“High-tech devices have not only had a big impact on how we interact with each other, they have also had a big impact on the manual therapy industry, as more people look for alternatives to pain-relieving and muscle-relaxing medications,” he said.

Not only does massage therapy provide some very needed downtime in a quiet and peaceful setting, it can also work out the kinks and knots in tight and stressed muscles created by hours spent on computers and other high-tech devices, he added.

Muscles, ligaments and tendons all benefit from massage—but so does the mind, and this betterment is needed, as well, as Americans’ use of technology increases.


A smartphone or pad is basically a tiny computer, one on which a person can talk, type, text, send an email, and do research on anything from a personal health condition to the next time a blockbuster movie is showing at the local theater. As we try to manage our lives via technological tools, we feel effects mentally and emotionally, educator and author Cyndie Koopsen, R.N., told MASSAGE Magazine .

“For most people today, being connected means being constantly available through phones or email, juggling numerous tasks in their personal and professional lives, and sorting through mounds of information coming from multiple sources,” said Koopsen, who is co-CEO of ALLEGRA Learning Solutions LLC , a company that designs and develops education courses and certificate programs, and the co-author of Spirituality, Health , and Healing: An Integrative Approach and Integrative Health: A Holistic Approach for Health Professionals.

This multitasking using digital devices can contribute to a condition called technostress , she added, a term coined by Michelle M. Weil, Ph.D., and Larry Rosen, Ph.D., authors of TechnoStress: Coping with Technology @ WORK @ HOME @ PLAY .

Technostress can be defined in several ways, Koopsen said, but for many people, it means the negative impact on thoughts, attitudes, behaviors or physiological responses caused either directly or indirectly by technology.

According to Koopsen, a more severe mental effect, technosis, can be ignited via digital devices: “People who allow themselves to be drawn into the technological abyss become more machine-oriented and less sensitive to their own needs and the needs of others,” Koopsen said. “With some people, they become so immersed in technology that they risk losing their own identity—this is called technosis.”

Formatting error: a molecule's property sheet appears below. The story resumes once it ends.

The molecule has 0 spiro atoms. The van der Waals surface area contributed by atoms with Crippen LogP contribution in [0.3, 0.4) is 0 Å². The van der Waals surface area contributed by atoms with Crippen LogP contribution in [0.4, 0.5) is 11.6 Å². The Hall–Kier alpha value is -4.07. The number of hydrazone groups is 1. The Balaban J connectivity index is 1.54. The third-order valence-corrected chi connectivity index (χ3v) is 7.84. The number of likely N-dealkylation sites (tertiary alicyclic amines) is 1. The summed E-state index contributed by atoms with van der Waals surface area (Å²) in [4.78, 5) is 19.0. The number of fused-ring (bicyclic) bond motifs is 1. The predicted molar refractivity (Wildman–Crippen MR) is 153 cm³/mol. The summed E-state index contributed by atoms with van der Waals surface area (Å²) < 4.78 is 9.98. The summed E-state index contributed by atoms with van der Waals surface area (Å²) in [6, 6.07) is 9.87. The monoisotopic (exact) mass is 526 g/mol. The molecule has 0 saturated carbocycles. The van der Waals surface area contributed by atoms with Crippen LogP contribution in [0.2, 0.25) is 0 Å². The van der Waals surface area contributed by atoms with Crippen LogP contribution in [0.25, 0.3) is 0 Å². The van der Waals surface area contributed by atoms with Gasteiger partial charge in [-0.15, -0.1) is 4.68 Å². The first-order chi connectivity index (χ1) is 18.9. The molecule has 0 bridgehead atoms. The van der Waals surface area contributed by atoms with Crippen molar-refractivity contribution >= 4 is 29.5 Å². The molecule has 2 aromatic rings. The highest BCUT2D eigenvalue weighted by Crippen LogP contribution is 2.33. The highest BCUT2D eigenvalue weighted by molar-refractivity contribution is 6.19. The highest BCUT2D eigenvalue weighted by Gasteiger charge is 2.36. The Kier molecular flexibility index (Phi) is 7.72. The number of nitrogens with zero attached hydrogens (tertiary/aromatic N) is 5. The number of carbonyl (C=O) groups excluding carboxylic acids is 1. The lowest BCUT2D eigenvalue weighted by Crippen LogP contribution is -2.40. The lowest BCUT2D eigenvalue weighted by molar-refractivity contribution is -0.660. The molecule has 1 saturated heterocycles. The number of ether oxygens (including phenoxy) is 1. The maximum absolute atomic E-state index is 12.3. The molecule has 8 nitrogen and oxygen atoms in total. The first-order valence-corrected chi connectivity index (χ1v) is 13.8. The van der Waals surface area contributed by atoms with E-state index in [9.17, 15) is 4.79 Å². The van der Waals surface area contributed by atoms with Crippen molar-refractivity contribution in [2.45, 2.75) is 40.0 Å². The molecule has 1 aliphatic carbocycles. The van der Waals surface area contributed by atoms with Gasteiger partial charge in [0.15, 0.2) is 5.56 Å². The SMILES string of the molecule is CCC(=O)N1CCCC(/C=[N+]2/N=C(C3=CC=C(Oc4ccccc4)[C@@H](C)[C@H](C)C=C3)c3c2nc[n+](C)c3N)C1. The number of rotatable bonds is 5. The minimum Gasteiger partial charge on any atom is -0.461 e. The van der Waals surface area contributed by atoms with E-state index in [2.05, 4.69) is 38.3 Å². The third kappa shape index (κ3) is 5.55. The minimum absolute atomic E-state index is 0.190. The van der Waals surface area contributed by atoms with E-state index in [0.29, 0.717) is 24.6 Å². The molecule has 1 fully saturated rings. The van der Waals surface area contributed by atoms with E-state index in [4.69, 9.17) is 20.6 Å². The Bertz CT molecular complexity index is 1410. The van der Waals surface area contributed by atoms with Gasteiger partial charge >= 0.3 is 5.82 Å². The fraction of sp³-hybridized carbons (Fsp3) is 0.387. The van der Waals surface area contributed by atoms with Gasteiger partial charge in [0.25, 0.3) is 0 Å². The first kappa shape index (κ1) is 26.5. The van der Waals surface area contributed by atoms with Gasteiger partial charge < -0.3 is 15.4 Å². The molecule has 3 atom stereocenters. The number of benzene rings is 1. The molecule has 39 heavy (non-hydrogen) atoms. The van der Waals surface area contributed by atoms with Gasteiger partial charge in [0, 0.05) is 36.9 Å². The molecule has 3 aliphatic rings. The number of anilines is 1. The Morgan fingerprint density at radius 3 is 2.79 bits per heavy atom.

Defuse with Massage

How can massage help divert the salvo of mental and emotional stress launched by technology? By providing that downtime Bates referred to earlier; by the calming effects massage has on the nervous system; and more. According to Koopsen, massage therapy:

  • increases one’s awareness of the mind-body connection
  • improves immune function
  • decreases stress and aids in relaxation
  • reduces muscle tension and stiffness
  • increases range of motion
  • fosters the healing of strained muscles and ligaments
  • reduces the pain and swelling of overused muscles and tissues
  • promotes blood and lymph circulation
  • improves posture
  • relieves mental stress
  • improves sleep and the ability to think calmly and creatively
  • improves cognition and mood
  • decreases anxiety brought on from long hours at the computer or discomfort in the neck, back, and shoulders brought on by the extensive use of technological devices

Survive a Hectic Lifestyle

“It wasn’t that long ago when massage therapy was only enjoyed by very wealthy individuals or others that were considered health nuts,” Bates said. “Today, more and more people are aware of the health benefits of a regular massage.”

The people Bates sees at his Hands on Healing Massage Center in Gainesville, Georgia, don’t book appointments for massage because they want to be pampered, he said. “They come because massage provides them the ability to perform at their best—whether that be in the corporate setting or to just survive the stresses of a hectic lifestyle.”

Anyone who uses a smartphone, pad, joystick, laptop or desktop computer does not need to wait until the cumulative effects of digital device use explodes into a stiff neck, painful hands or emotional stress. Regular massage therapy can defuse those effects and keep one’s mind and body ready for the next challenge—or device—of the digital age.

 By Karen Menehan